Woody Allen’s book ‘Apropos of Nothing’ gets less than sterling reviews

April 18, 2020 | By Jim Stovall | Filed in: journalism.

Woody Allen’s autobiography — subject of acceptance and then rejection by Hatchette publishing house — did indeed find a publisher.

(See the previous post: Whither Woody Allen, his family, his publisher, his reputation, etc.)

Maybe having your book rejected by a publisher is not such a bad thing after all. Allen’s autobiography, Apropo of Nothing, has received scathing reviews since it’s recent publication.

Monica Hesse, in the Washington Post, wrote:

The original controversy over the book’s publication had to do with Dylan Farrow’s longstanding accusation that Allen, her adoptive father, had molested her in 1992. “We stand in solidarity with [Dylan Farrow] and survivors of sexual assault,” read the out-of-office messages of Hachette employees participating in the walkout. The allegations were investigated at the time; Allen has denied them, and he was never charged.

Fortunately, you do not need to reinvestigate these charges to have feelings about this book: Both guilty and innocent people can be boring, vindictive and self-indulgent.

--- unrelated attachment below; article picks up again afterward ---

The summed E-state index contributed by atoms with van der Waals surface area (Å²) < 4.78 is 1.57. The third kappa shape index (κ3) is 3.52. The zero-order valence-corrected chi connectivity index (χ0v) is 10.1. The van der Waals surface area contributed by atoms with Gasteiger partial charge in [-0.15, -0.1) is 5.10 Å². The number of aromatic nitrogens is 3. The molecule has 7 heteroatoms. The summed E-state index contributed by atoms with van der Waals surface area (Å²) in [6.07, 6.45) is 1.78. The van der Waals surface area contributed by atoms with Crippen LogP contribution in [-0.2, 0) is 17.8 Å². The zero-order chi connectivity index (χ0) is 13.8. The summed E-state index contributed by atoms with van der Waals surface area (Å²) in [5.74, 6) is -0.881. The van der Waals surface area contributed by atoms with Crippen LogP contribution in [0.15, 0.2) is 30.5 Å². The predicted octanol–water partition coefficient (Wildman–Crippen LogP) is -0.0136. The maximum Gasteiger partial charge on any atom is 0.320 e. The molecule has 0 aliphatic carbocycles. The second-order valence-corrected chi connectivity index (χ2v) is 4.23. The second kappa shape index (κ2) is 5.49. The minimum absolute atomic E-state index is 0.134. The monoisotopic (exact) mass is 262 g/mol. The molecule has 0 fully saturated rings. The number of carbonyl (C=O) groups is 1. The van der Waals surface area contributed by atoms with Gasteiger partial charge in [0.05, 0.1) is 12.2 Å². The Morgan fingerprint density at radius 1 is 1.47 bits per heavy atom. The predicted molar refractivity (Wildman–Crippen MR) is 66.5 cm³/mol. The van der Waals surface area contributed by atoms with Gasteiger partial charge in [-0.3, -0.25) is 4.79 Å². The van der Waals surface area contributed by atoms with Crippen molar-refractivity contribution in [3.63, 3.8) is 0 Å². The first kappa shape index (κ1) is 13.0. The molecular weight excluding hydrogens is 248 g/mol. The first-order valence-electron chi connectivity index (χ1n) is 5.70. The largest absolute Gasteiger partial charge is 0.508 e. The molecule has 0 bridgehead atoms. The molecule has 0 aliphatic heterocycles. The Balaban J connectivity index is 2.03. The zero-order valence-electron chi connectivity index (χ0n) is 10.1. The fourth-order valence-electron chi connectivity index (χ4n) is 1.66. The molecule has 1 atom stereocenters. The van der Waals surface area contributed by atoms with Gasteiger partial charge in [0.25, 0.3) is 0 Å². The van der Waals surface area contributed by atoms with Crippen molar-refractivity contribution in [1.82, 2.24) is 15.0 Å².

You need only ask yourself: Do you like 400-page books in which wealthy 84-year-old Oscar-winning directors, who successfully navigated New York and Hollywood for half a century with unlimited creative control, who shaped mass pop culture into their own worldview, now portray themselves as innocent naifs who just can’t catch a break? Source: Woody Allen’s book ‘Apropos of Nothing’ is at least a familiar kind of bad – The Washington Post

And here is part of what Dwight Garner said in the New York Times review:

Like many of our fathers and grandfathers, Allen is a 20th-century man in a 21st-century world. His friends should have warned him that “Apropos of Nothing” is incredibly, unbelievably tone deaf on the subject of women.


Nearly every time a woman is mentioned, there’s a gratuitous pronouncement on her looks. Early on, he chases “delectable bohemian little kumquats” in New York City. While in London filming “Casino Royale” (1967), a James Bond spoof, he writes, “one could stroll on the Kings Road and pick up the most adorable birds in their miniskirts.” Birds? I kept waiting for him to sail to Australia to scoop up a basket of “Sheilas.” Woody Allen’s New Memoir Is Sometimes Funny — and Tone Deaf and Banal

Woody Allen has repeatedly said of late that he has reached a point in life where he doesn’t care what other people think. That a good thing.

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